so manifold were the obligations imposed on him, he was in reality
very little other than the care-taker of O'Shea's Barn and its depen-
dencies. No fences were to be altered, or boundaries changed. All



304 LORD KILGOBBIN.

the copses of youug timber were to be carefully protectoil by
palings as heretofore, and even the ornamental cattle — the short-
horns, and the Alderneys, and a few favourite " Kcrries," — were to
be kept on the allotted paddocks ; and to old Katoo herself was
allotted a loose box, with a small field attached to it, where she might
saunter at will, and ruminate over the less happy quadrupeds that
had to work for their subsistence.

Now, though Miss Betty, in the full torrent of her anger, had tiiat
much of method in her madness to remember the various details,
whose interests were the business of her daily life, and so far made
provision for the future of her pet cows and horses and dogs and
guinea-fowls, so that if she should ever resolve to return she should
find all as she had left it — the short paper of agreement by which she
accepted Gill as her tenant was drawn up by her own hand, unaided
by a lawyer, and, whether from the intemperate haste of the moment
or an unbounded confidence in Gill's honesty and fidelity, was not
only carelessly expressed, but worded in a way that implied how her
trustfulness exonerated her from anything beyond the expression of
what she wished for and what she believed her tenant would strictly
perform. Gill's repeated phrase of " Whatever her honour's ladyship
liked " had followed every sentence as she read the document aloud
to him, and the only real puzzle she had was to explain to the poor
man's simple comprehension that she was not making a hard bargain
with him, but treating him handsomely and in all confidence.

Shrewd and sharp as the old lady was, versed in the habits of the
people, and long trained to suspect a certain air of dulness, by which,
when asking the explanation of a point, they watch, with a native
casuistry, to see what flaw or chink may open an equivocal meaning
or intention — she was thoroughly convinced by the simple and
unreasoning concurrence this humble man gave to every proviso, and
the hearty assurance he always gave " that her honour knew what
was best. God reward and keep her long in the way to do it ! " —
with all this. Miss O'Shea had not accomplished the first stage of her
journey to Dublm, when Peter Gill was seated in the oflice of Pat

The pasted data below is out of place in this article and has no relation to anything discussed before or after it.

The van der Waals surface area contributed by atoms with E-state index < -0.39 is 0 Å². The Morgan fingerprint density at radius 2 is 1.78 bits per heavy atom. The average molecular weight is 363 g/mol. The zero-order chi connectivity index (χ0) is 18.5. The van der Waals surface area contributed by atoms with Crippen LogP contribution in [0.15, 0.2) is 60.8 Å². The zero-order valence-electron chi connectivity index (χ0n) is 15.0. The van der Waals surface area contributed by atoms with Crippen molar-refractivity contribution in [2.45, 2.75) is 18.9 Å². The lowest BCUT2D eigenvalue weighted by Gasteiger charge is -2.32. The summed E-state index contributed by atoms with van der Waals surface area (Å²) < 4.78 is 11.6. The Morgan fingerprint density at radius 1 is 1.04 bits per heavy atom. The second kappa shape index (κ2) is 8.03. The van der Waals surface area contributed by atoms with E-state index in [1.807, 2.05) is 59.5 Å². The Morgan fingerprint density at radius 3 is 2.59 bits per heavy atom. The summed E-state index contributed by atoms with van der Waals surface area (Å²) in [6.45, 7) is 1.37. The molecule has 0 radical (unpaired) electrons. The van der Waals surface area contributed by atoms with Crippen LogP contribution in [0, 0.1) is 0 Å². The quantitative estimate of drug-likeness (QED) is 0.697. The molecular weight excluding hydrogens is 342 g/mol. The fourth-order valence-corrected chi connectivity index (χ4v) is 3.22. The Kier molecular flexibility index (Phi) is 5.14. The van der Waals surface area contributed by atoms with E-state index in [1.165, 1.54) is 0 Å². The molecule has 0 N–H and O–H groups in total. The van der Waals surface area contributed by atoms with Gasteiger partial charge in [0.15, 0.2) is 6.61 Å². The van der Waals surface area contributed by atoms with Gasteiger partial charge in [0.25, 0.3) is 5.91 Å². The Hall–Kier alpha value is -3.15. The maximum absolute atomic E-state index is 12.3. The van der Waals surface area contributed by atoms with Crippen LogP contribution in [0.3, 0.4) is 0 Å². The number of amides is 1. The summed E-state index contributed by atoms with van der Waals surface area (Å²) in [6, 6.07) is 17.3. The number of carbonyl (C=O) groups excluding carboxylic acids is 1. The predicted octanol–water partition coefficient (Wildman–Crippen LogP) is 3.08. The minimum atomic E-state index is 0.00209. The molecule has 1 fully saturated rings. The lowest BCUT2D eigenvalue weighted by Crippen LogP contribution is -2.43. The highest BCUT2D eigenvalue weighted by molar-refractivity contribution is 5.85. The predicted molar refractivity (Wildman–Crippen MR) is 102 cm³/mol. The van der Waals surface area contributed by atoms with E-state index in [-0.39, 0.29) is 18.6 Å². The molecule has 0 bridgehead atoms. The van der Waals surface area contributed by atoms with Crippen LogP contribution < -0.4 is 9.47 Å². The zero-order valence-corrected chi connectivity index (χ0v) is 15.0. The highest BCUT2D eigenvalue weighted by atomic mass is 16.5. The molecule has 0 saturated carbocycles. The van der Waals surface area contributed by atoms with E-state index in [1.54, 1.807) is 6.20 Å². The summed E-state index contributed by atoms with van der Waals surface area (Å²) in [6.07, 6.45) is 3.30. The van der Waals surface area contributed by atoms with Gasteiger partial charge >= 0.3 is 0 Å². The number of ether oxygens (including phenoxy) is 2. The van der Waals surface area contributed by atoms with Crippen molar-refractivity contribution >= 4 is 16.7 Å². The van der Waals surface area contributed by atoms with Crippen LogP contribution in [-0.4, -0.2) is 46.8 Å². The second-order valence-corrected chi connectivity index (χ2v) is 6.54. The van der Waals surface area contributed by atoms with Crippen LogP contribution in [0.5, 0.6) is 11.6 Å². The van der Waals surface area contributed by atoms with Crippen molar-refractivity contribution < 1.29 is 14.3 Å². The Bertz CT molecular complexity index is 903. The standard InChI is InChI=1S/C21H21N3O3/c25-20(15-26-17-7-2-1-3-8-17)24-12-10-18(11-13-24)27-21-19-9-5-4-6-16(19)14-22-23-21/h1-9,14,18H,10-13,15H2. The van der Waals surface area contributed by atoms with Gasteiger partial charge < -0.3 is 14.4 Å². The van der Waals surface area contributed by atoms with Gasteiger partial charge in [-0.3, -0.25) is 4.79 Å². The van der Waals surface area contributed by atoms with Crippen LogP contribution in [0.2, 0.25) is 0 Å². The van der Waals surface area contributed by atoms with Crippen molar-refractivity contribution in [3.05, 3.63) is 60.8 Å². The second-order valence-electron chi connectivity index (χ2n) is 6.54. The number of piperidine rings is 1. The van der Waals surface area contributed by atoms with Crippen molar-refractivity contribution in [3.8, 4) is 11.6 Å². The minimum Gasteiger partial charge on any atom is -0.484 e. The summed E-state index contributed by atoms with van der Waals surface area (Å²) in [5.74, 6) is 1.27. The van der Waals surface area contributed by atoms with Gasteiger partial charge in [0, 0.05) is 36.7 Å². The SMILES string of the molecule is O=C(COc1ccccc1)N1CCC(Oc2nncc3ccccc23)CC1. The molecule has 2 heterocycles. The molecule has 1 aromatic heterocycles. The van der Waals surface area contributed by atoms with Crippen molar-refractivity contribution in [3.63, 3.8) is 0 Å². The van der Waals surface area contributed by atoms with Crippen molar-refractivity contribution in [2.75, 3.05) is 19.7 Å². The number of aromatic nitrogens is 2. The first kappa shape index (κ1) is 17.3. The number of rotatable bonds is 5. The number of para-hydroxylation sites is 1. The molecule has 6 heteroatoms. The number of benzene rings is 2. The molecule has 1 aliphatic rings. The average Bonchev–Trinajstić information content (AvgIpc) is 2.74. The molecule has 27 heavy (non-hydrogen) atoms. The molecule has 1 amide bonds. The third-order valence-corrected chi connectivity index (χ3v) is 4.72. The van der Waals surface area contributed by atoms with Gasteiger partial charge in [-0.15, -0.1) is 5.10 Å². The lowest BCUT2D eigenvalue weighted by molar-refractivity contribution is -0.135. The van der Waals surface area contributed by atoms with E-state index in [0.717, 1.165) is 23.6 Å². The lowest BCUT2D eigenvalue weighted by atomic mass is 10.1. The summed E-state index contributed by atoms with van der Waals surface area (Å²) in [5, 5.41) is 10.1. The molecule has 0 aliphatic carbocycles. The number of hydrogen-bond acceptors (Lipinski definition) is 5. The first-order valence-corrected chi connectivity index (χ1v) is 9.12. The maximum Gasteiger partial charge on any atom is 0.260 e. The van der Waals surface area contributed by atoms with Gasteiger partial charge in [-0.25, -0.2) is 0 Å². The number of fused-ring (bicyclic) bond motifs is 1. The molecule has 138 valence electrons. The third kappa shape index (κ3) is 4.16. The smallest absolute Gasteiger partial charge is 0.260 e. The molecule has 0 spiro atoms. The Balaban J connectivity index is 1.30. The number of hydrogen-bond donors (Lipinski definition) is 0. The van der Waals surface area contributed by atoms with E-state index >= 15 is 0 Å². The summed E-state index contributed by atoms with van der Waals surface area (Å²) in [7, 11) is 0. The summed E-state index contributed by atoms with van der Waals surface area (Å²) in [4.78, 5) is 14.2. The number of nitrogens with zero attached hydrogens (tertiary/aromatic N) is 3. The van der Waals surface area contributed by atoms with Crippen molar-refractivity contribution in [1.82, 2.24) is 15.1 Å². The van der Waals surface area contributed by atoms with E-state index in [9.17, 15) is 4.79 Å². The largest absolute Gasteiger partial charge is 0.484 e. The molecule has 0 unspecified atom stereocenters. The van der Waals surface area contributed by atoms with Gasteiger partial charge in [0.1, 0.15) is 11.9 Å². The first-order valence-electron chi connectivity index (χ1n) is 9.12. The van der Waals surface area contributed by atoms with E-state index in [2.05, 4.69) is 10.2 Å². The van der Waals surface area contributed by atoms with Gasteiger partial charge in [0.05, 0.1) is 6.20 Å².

McEvoy, the attorney at Moate — a smart practitioner, who had done
more to foster litigation between tenant and landlord than all the
*' grievances " that ever were placarded by the press.

" AVhen did you get this, Peter ? " said the attorney, as he looked
about, unable to find a date.

" This morning, sir, just before she started."

" You'll have to come before the magistrate and make an oath of
the date, and, by my conscience, it's worth the trouble."

" Why, sir, what's in it ? " cried Peter, eagerly.



'' now IT EEFELL." 305

*' I'm no lawyer if she hasn't given you a clear possession of the
phice, subject to certain trusts, and even for the non-performance of
these there is no penalty attached. When Councillor Holmes comes
down at the assizes, I'll lay a case before him, and I'll wager a trifle,
Peter, you will turn out to be an estated gentleman."

"lilood alive ! " was all Peter could utter.

Though the conversation that ensued occupied more than an hour,
it is not necessary that we should repeat what occurred, nor state
more than the fact that Peter went home fully assured that if 0' Shea's
Barn was not his own indisputably, it would be very hard to dispossess
him, and that, at all events, the occupation was secure to him for the
present. The importance that the law always attaches to possession
Mr. McEvoy took care to impress on Gill's mind, and he fully con-
vinced him that a forcible seizure of the premises was far more to be
apprehended than the slower process of a suit and a verdict.

It was about the third week after this opinion had been given,
when young O'Shea walked over from Kilgobbin Castle to the Barn,
intending to see his aunt and take his farewell of her.

Though he had steeled his heart against the emotion such a leave-
taking was Hkely to evoke, he was in nowise prepared for the feelings
the old place itself would call up, and as he opened a little wicket
that led by a shrubbery walk to the cottage, he was glad to throw
himself on the first seat he could find and wait till his heart could
beat more measuredly. What a strange thing was life — at least that
conventional life we make for ourselves — was his thought now.
" Here am I ready to cross the globe, to be the servant, the labourer
of some rude settler in the wilds of Australia, and yet I cannot be the
herdsman here, and tend the cattle in the scenes that I love, where



Online LibraryCharles James LeverLord Kilgobbin : a tale of Ireland in our own time → online text (page 31 of 48)